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Board Exams, college admissions & the continuous loop of academic stress
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Board Exams, college admissions & the continuous loop of academic stress

Post by on Wednesday, August 3, 2022

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In any Indian students life there are two major milestones one after the other- first 12th Board examination and result and the second the college admissions following it.

Stress, anxiety and peer pressure are the three common threads that come up whenever board examinations or college admissions are discussed.

The last two years have been unprecedented and the entire system of examination has gone through a complete overhaul. In the years of online exams and online mode of distant learning a few things were easier for many and challenging for some. Now that the system is back to the normal before new normal the stress of board examinations and college examination is back in the lives of students.

Board year brings with itself continuous exam stress. Exam stress can be described as the emotional, physiological, and behavioral responses caused by an upcoming test or examination. Previous negative experience of exams, lack of preparation, worry about failure, or intense pressure to perform can be the causes here. This often leads to unmanageable increases in anxiety levels.

Students, who find education a tough task, or those with special educational needs or mental health difficulties, may be more likely to experience academic anxiety. However, so can the toppers and overachievers, particularly students who are raised to be achievers always or whose parents push a huge burden of ambitions on to them.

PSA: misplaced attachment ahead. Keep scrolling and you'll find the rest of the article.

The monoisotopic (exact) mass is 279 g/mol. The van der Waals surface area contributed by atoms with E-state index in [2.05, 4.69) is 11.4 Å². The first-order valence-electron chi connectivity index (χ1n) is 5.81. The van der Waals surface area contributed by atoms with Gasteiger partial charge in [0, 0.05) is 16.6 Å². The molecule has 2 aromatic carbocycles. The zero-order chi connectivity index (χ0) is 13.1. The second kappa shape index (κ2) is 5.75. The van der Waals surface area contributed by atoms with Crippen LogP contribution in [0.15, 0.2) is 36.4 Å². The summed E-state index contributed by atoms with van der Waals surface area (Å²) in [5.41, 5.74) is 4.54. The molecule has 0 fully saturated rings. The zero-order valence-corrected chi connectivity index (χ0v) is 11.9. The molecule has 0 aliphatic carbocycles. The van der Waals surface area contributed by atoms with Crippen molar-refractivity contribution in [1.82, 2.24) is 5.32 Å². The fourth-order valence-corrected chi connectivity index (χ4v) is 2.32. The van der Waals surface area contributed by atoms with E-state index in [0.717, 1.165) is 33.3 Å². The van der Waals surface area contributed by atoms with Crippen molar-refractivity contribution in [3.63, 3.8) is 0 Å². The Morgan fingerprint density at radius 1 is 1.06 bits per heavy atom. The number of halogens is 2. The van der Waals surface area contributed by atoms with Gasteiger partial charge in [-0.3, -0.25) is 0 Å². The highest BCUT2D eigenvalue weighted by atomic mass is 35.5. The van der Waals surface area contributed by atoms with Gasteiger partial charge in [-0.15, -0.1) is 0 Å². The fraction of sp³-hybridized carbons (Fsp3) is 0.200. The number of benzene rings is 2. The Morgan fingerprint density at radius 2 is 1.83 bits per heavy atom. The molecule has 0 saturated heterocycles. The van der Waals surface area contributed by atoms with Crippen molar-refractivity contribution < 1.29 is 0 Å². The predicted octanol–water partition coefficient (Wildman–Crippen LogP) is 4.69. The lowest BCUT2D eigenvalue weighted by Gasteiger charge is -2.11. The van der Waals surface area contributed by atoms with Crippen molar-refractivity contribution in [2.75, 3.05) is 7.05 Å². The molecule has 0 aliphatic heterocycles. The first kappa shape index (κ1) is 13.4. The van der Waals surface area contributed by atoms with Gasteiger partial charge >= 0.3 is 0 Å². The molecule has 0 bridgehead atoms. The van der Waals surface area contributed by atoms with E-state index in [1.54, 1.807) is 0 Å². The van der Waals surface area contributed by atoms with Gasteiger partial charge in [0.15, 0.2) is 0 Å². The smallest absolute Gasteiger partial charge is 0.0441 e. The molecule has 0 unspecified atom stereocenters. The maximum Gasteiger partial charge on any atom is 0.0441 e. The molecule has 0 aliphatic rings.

What is stress?

Stress is a normal part of life. The Harvard Center for the Developing Child classifies stress into three types: positive, tolerable and toxic.

• Positive stress is some degree of stress that can be positive for children and young people and helps them to learn coping skills and develop resilience. This is sometimes also known as eustress.

• Tolerable stress is some kind of temporary stress that can be managed or tolerated particularly if children and young people going through it have developed resilience and are supported by nurturing adult relationships and parenting.

• Toxic stress is dangerous and involves the prolonged activation of stress responses without the benefit of being protected by any strong adult relationships.

Identifying the signs of academic stress

Signs of academic stress can sometimes be difficult to identify. Children and young people may not want to talk about stress they are experiencing. Students who are affected by anxiety and stress about tests/exams/entrance exams may have one or many of the following symptoms:

• Complain of physical health issues (e.g. stomach aches, headaches etc.).

• Have sleeping or appetite-related issue.

• Have severe mood swings such as being tearful, angry or withdrawn.

• Be reluctant to talk about tests and exams.

• Spend too much time on their work or alternatively avoid it completely.

• Be overly self-critical and of any mistakes they make. 

Negative influence of competitive and entrance exams on mental health of students

Young people are living in a culture of competition and detachment like never before, and it can feel like they do not have much control. Moreover, access to a college education can seem way out of reach for those marginalized in any way, and those with less support and encouragement. Many lack a feeling of agency or opportunity.

Peer Pressure/Competition: College admission exacerbates the stress students feel by feeding competition among classmates. From comparing test scores to obsessing about class rank, society creates a Hunger Games environment where students fight against each other sometimes their dearest for a coveted spot at a selective college or university.  “What are your test scores?” “Which colleges are you applying to?” “I am so stressed about college.” These are the questions and refrains commonly heard from students.